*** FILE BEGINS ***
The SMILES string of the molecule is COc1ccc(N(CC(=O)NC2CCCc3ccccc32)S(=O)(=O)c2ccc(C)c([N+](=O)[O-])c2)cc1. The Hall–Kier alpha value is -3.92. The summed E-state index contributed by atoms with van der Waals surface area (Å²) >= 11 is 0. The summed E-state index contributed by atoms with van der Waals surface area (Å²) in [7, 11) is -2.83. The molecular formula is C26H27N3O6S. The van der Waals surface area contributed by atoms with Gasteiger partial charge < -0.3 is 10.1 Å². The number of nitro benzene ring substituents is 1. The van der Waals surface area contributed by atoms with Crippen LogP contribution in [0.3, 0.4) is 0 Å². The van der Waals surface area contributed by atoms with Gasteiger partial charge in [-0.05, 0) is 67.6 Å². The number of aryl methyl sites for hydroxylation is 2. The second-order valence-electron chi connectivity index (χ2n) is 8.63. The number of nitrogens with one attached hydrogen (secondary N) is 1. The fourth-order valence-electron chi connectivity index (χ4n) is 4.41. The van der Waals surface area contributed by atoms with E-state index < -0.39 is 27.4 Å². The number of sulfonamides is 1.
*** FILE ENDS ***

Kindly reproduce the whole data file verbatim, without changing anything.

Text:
The SMILES string of the molecule is COc1ccc(N(CC(=O)NC2CCCc3ccccc32)S(=O)(=O)c2ccc(C)c([N+](=O)[O-])c2)cc1. The Hall–Kier alpha value is -3.92. The summed E-state index contributed by atoms with van der Waals surface area (Å²) >= 11 is 0. The summed E-state index contributed by atoms with van der Waals surface area (Å²) in [7, 11) is -2.83. The molecular formula is C26H27N3O6S. The van der Waals surface area contributed by atoms with Gasteiger partial charge < -0.3 is 10.1 Å². The number of nitro benzene ring substituents is 1. The van der Waals surface area contributed by atoms with Crippen LogP contribution in [0.3, 0.4) is 0 Å². The van der Waals surface area contributed by atoms with Gasteiger partial charge in [-0.05, 0) is 67.6 Å². The number of aryl methyl sites for hydroxylation is 2. The second-order valence-electron chi connectivity index (χ2n) is 8.63. The number of nitrogens with one attached hydrogen (secondary N) is 1. The fourth-order valence-electron chi connectivity index (χ4n) is 4.41. The van der Waals surface area contributed by atoms with E-state index < -0.39 is 27.4 Å². The number of sulfonamides is 1.